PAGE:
These are old but relevant questions: What in the days ahead will happen to Nigeria’s often vilified big power prism? The medium power posturing? The centre-piece doctrine? These questions are being asked still today because most cannot predict Nigeria’s line of action in an emerging global phenomenon. They know the nation’s foreign ministers make diplomatic shuttles, brainstorms at international fora but there is still an aloofness that does not allow the ordinary Nigerian now lost in the mire, to fathom and predict his government at those critical times when it should stand up and be counted.
The foreign Affairs minister needs to tell the nation whether there would still be around the corners of our diplomatic outposts, the attendant security implications of keeping unpaid, demoralised and unfocussed officers who may in time be paid by agents inimical to Nigeria’s interest?
After all, it has been said and put in the public domain that no actors in the field of diplomacy takes a country seriously if the volume and reach of its foreign policy fluctuates with the quantity and price of crude oil it sells in the world market!
Specific Paradigms As Pointers
Nigeria must be made to remain Africa’s biggest economy, and ipso facto boost confidence and send positive signals out there in terms of attraction of foreign investments. The reconstruction of Nigeria’s Foreign Policy along new realities must rev very seriously in presenting a much more positive image of Nigeria to the rest of the global community
THERE was a time the poignancy of the pre 1999 political scenario in Abuja did not do the Nigerian diplomatic practice any good. Nigeria has now exited even the ripples of that era. But with the insurgency and its attendant threats to the polity and economy taking so much energy from the central government in Nigeria, the presidential visits to Chad and Niger over the need to collectively decimate Boko Haram appears in keeping with neighbourhood diplomacy.
Going forward, a serious engagement of the Lake Chad basin Commission to secure the lives of its citizens would be needed in the days ahead as the other side of the string of shuttles that have already taken the president to the G7, the UN General Assembly, the African Union (AU) and some bilateral meetings
The BNC most remarkably the one between Nigeria and the United States (US) represents a sterling product of Nigeria’s diplomacy bearing in mind that the US is now the world’s sole super power. It deserves to be leveraged on because it also presents a credible platform for engaging on equal terms with an important world power, and attracting for Nigeria those exogenous resources, tangible and intangible, which only the US (for the time being) could provide.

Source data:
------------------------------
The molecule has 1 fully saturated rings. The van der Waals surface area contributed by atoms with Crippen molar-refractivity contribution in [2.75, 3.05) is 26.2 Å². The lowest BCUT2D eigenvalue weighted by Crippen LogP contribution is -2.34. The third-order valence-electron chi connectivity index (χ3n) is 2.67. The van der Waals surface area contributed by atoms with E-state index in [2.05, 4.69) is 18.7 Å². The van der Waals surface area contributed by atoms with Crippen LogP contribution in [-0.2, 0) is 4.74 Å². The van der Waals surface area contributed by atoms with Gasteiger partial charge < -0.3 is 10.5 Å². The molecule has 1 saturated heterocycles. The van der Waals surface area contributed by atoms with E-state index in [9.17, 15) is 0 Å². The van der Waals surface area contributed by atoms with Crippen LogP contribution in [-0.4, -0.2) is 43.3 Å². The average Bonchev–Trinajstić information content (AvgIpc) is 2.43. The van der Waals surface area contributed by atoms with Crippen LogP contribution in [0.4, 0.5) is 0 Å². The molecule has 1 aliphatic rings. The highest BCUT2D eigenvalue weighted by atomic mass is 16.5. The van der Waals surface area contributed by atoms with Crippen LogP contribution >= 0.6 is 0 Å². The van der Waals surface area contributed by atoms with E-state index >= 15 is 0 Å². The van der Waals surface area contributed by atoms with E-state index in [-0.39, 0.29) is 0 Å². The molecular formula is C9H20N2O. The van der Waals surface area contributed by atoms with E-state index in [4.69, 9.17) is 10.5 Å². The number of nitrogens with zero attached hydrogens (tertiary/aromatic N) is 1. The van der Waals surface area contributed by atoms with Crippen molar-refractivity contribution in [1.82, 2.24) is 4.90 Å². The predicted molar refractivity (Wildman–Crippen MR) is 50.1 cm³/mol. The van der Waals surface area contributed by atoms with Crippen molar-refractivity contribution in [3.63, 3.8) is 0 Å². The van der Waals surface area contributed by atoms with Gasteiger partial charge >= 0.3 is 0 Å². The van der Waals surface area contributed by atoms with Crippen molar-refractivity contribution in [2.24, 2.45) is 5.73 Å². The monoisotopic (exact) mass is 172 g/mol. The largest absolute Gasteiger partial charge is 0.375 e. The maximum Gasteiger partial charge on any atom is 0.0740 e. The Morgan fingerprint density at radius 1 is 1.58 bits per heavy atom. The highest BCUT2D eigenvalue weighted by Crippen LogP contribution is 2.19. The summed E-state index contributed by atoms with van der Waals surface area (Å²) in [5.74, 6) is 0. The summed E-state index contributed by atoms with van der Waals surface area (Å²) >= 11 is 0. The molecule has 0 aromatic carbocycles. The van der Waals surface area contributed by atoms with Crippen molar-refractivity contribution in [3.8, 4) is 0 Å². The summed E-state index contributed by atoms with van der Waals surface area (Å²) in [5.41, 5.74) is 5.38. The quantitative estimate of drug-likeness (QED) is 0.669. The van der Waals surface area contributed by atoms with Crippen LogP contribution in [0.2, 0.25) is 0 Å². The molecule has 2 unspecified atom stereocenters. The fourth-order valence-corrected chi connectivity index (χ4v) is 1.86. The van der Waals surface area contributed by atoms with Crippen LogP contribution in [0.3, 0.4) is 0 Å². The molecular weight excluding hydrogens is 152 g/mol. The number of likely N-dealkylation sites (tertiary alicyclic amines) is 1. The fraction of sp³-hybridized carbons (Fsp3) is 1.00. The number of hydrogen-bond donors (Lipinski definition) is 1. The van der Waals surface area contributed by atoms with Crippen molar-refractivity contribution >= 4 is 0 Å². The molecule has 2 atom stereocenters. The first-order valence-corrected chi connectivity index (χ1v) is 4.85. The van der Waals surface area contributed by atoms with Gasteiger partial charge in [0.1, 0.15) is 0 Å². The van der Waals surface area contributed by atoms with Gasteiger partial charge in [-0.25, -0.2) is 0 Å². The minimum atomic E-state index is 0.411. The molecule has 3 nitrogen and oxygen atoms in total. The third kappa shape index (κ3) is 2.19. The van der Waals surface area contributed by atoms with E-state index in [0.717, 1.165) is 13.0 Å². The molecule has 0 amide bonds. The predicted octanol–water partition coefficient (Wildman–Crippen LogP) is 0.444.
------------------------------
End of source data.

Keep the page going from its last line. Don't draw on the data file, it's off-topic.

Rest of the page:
So when in December 2004, the government of Nigeria cancelled a military programme with the US, has the mess created by (‘You need training of battalions’ and ‘No, I need weapons’) been taken care of by just regime change and klieg lights talk?
What has been the extent of the ruffling of diplomatic feathers between Nigeria and South Africa over the $9.7 million arms deal? How can Nigerians be insulated from being the butt of xenophobic attacks and to continue to be the exemplars of irregular migration?
The track of Nigeria’s foreign exertions is riddled with “models” such as concentricism, roadside diplomacy, diplomacy of consequence, and neigbourhood diplomacy, citizens’ diplomacy and economic determinism etc. In his first incarnation of Buhari, eminent diplomat Professor Ibrahim Gambari introduced the concept of Nigerian policy proceeding in concentric circles, starting from the core, the immediate neighbours, the region, the continent and the rest of the world. It was a bid to rejig the Centre-piece doctrine along more realistic lines, mindful of Nigeria’s national interest. What is being build today? What is being sustained or reinvented? All said, considering the challenge of restructuring Nigeria, of security and of the economy, can this country say now that it can position itself to embrace the entire globe (in economic partnership) and not just Africa as the canvass of exertions?
The commitment to the protection of Nigerian lives and property must necessarily now go beyond issuing stale threats, reactionary affirmatives and circulating protest notes verbal.
Never the less, the Minister can start with the ‘small things’ that matter. So, if we are poised to by pruning the current 119 Missions abroad, looking to save cost, we should press for a template for the upgrading of the Foreign Service Academy as Nigeria’s primary training unit in the model and standard of similar institutions in Brazil, India, Egypt and Germany.
For Nigeria, the befitting work to do in the days ahead is to recreate itself and work fundamentally hard on the domestic side of things, put its house in order anlaunch out only after then.